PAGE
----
Kim  proposed reconfigurable solar converter (RSC) which helps in single stage power conversion. The proposed system is nothing but a single stage, 3 phase grid tie solar PV converter for DC-DC or DC-AC generation used for PV battery application. Numbers of conversion stages are minimized. Therefore, improved efficiency, reduced cost, weight and volume are ensured.
Garcia et al.  handled the tolerance in the inductance on the output current and the voltage ripple. The author concluded that Multiphase is advantageous for its filter less input and output. Where, in the other side tolerance in semiconductor switches is undesirable.
Caris et al.  proposed a method to calculate the phase-shifts to avoid harmonics generated due to the cell inductors in the interleaved converters. Interleaved topologies used to improve power converters to obtain higher power ratings, higher bandwidth and lower current ripple. On other hand, it suffers with cell inductor tolerance.
Yu Gu et al. (2013) proposed ILBC with RPN (ripple cancelation network). RPN is connected with a normal ILB, it consists of additional inductors, a couple of capacitors and coupled inductor. Input ripple current cancelation with minimum loss and 96% efficiency is achieved.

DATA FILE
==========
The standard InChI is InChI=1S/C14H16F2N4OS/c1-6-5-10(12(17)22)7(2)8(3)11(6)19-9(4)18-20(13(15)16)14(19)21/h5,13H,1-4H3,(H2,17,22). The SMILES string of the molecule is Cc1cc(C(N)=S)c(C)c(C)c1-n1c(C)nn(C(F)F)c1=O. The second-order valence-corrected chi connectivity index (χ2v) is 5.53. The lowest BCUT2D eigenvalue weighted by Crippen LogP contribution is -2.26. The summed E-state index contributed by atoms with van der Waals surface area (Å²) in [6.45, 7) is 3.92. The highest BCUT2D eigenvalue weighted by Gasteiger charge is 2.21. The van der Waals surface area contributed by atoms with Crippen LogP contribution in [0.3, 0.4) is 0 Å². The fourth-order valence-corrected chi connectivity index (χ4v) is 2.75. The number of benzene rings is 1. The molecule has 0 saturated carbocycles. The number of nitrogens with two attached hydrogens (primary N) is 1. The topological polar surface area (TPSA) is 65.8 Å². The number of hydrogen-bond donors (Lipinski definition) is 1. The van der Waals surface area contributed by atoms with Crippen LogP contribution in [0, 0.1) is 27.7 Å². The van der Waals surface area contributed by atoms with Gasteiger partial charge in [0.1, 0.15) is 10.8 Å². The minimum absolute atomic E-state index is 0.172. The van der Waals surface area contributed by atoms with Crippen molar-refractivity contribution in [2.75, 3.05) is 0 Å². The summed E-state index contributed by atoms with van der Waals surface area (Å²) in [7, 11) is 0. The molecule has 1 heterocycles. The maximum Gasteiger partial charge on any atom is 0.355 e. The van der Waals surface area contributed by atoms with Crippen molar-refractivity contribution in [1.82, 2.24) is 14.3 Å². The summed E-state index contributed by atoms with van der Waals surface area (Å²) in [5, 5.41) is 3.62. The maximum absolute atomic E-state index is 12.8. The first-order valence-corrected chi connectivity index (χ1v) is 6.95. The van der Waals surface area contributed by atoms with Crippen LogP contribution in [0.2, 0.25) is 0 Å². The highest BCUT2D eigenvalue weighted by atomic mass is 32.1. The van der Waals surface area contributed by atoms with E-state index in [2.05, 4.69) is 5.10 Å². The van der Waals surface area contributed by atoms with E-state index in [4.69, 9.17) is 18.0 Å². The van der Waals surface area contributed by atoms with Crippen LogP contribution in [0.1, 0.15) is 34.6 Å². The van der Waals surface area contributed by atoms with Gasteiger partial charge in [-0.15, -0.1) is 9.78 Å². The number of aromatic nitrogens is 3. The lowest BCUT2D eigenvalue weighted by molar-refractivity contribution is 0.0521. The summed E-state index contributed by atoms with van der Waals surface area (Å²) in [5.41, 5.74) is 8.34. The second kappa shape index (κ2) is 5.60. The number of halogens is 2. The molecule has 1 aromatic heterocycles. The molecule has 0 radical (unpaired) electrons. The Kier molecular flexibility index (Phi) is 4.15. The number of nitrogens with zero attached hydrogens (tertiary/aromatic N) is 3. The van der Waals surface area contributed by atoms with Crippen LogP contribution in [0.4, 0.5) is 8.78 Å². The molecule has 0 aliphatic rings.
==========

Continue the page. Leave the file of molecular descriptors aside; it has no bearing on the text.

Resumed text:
Caracas et al.  implemented solar water pump where, a 3-phase induction motor runs directly from the PV cell without the help of battery. This is a system based on resonant two inductor boost converters (current resonant converter) and full bridge 3 phase voltage source inverter. Also, non-isolated recovery snubber is added with the system in order to control hysteresis loss and duty cycle improvement in order to improve the efficiency. Advantage of resonant two inductor boost converters is high voltage gain and low input current ripple. Prolonged lifetime due to the absence of battery, use of induction motor is more efficient, maintenance free when compared with DC motor.
Peng  ILBC with self-balancing capability is designed. Smoother and less distorted power conversion is achieved. More than two level will be convincing to balance DC voltage level without additional circuits. Advantages of system are magnetic less, compact, high efficient, zero EMI, low cost power conversion.